In Rebirth of a Nation, creator DJ Spooky remixes the original film The Birth of a Nation (1915) by D.W Griffith. The original film is highly controversial. The original film was set during and after the American Civil War and dealt with an unfortunate positive form of white supremacy and the Ku Klux Klan. By remixing the film’s music and using different film techniques, it allows the original film to be criticized in a moral standpoint by creating parallels of the socio-political and economical conflicts in the United States in the original film’s era. It combines contemporary film, music, and art.
Dial H-I-S-T-O-R-Y, Johan Grimonprez shows the history of airplane hijackings portrayed on mainstream television. The film is filled with archival footage, such as reports, clips from science fiction movies, found footage, and home video. This film was made before the September 11 terrorist attacks. The media coverage of the terrorist attacks within the film produce a shock within society. The terrorist attacks in the 1960s-1970s differed from the 1990s because the earlier ones were perceived by the media as revolutionaries but in the 1990s, they only showed bombs not the actual terrorists. By the end of the film, the more hijacks were shown on television, the deadlier the hijacks became. The media gives the terrorists a political platform when they commit the hijacks and they are recorded on television.
In “Structural Film” Sitney explained how people who watch experimental films can get confused with simple and conceptual art. He states that films are extensive than compressed and static than rhythmic. Sitney also states that the newest stage of cinema is now the structural film. In “On ‘Structural Film'” George Maciunas stated how Sitney’s definition for structural film is wrong because it is defined through the ideas of art, philosophy, concept art, and structural art. He was the founding member and central coordinator of FLUXUS and viewed it as a non art reality. In “America Post-War”, Malcolm Le Grice wrote how the American abstract film movement began before World War II started. He explains that in that time period, there were many artists who expressed their work in metaphysical art. In “Around 1966”, Le Grice states how avant-garde became mainstream in the 1960s. It apparently was as popular as mainstream film of that era. In “Yoko Ono: #4 (Bottoms)”, Scott MacDonald explained how Yoko Ono began to make American avant-garde films and before she became a filmmaker, she studied poetry and music. Ono explored the ideas of conceptual and performance art.
Leighton Pierce’s 50 Feet of String (1995) is an example of simply using what is around you and creating a different perception than what is normal. It teaches the viewer to look differently through the eyes of a child instead of an adult. It concentrates on the childhood time and motion. The film uses stop-motion and slow motion and moves into another space. by changing the ordinary. The film focuses on listening to background noises, such as the lawn mower, truck passing in the back, and people having conversations. Sometimes images would be blurred in the background to accentuate other images, such as the boy cutting grass with scissors. This is done to show the importance of the boy’s childhood. The adult perspective is not important because he was blurred out when he was cutting the grass with a lawn mower. Sometimes the film would show film techniques of horror films, such as suspenseful scenes with the boy and a semi-truck and the audience believes the boy would get hit by the truck. Even though the boy never interacted with the truck and was fine, the audience is programmed to believe that he can become injured since the film is set up in that certain way.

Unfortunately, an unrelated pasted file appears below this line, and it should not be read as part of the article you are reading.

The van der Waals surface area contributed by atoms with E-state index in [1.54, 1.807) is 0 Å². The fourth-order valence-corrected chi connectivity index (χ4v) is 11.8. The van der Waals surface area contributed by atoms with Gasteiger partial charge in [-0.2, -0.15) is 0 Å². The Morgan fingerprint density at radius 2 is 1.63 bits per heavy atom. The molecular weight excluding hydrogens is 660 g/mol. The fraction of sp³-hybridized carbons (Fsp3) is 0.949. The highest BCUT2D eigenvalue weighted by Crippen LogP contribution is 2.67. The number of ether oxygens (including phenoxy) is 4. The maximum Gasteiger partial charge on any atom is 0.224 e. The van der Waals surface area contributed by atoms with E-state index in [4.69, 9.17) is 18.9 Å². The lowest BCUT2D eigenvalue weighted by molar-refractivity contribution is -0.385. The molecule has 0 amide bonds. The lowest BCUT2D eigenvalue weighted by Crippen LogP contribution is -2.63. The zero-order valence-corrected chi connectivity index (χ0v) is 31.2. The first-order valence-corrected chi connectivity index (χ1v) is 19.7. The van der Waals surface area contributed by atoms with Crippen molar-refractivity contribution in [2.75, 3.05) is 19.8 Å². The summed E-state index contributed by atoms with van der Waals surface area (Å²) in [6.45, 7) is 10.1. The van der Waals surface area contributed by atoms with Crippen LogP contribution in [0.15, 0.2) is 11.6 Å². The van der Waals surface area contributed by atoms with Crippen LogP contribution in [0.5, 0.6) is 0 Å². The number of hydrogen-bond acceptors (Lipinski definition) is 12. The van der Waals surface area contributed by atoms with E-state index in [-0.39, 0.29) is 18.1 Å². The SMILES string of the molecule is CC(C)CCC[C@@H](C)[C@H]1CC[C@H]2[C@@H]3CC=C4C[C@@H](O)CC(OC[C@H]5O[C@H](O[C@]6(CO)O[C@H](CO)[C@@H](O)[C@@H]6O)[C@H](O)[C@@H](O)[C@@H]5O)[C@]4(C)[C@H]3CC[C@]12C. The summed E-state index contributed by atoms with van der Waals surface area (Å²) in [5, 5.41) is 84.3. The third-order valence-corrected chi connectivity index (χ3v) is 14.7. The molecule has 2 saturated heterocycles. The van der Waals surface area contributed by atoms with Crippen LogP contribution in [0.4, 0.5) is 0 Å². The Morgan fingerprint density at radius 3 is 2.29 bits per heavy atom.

In “The Western Edge: Oil of LA and the Machined Image”, Paul Arthur explains how Los Angeles’s culture is dominated by the entertainment industry, including experimental film, even though it would hid in the shadows of major mainstream film, television, and other forms of art. Arthur further explains how experimental films from the past such as Maya Deren’s Meshes of the Afternoon and how “it was under-acknowledged role in the evolution of avant-garde psychodramas in the forties” (pg. 94). In the mid-seventies, film became a important part of academia in Southern California in USC, UCLA, and CalArts. LA experimental film differs from the film technique such as the narrative fluidity. “O’Neill’s work stems in part from the complexity of individual images, but it is also a consequence of their laconic, transient organization, re-presenting familiar objects as prone to mysterious incursions” (pg. 105). Pat O’Neill’s films have the possibility to contradict the natural world and how things are perceived in relation to light, shape, and color. His films effect the natural orders of how things are perceived in normal films.